being the equivalent on Microsoft* Windows* OS. Its API limits the clock resolution to 1μs, but depending on which timer the OS actually uses the clock resolution may be much lower (
usually shows a resolution of only 1 millisecond). It is implemented as a system call; therefore it has a higher overhead than other timers.
In theory the advantage of this call is that the OS can make better use of the available hardware, so this timer should be stable over time even if NTP is not running. However, Figure 5.4 shows that in practice at least on that system quite a high deviation between different nodes occurred during the run.
If NTP is running, then the clock of each node might be modified by the NTP daemon in a non-linear way. NTP should not cause jumps, only accelerate or slow down the system time.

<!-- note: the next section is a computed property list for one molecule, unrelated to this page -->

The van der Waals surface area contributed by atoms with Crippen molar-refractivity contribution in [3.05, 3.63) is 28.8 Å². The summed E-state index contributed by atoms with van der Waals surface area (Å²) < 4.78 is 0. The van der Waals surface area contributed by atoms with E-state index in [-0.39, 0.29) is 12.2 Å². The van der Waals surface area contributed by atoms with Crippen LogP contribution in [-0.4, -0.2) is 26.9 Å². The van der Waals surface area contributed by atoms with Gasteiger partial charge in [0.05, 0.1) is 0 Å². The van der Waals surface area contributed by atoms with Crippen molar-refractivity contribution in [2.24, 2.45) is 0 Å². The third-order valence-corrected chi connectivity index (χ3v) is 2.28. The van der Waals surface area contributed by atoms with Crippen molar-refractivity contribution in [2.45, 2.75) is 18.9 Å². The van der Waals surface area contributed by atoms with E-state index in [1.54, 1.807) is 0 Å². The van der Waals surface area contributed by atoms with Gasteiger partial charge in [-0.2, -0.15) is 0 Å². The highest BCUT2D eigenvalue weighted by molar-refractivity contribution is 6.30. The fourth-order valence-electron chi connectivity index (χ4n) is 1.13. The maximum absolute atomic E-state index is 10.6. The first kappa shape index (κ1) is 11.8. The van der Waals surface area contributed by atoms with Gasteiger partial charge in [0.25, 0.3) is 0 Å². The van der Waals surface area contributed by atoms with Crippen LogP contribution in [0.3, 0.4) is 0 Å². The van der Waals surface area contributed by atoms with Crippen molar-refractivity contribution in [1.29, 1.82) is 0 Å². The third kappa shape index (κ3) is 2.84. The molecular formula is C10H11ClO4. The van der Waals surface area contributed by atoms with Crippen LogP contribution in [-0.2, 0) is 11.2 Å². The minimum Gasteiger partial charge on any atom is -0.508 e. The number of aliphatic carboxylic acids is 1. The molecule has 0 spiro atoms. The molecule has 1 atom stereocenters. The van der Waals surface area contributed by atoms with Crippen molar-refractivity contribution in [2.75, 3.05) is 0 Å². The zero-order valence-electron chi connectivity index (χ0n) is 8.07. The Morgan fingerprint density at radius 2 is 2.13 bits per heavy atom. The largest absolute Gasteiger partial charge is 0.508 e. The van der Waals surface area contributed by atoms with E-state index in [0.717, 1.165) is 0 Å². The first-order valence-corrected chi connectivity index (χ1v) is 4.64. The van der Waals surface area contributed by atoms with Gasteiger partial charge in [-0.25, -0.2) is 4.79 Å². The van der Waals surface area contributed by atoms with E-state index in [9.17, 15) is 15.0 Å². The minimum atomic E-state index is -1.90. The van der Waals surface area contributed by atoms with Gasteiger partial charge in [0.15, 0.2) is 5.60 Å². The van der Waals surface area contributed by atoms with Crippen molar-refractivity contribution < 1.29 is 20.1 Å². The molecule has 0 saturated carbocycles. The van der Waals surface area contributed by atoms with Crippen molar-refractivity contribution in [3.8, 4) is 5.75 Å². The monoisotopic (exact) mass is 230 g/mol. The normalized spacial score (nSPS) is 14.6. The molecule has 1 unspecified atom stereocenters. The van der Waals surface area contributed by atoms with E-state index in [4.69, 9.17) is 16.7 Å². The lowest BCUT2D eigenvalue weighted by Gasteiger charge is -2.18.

Figure 5.2 CPU Timer: clock Transformation and the Sample Points It Is Based on
However, even decreasing system time stamps have been observed on some systems. This may or may not have been due to NTP.
Due to the clock synchronization at runtime enabling NTP did not make the result worse than it is without NTP (Figure 5.5). However, NTP alone without the additional intermediate synchronization would have led to deviations of nearly 70 μs.
So the recommendation is to enable NTP, but intermediate clock synchronization by Intel® Trace Collector is still needed to achieve good results.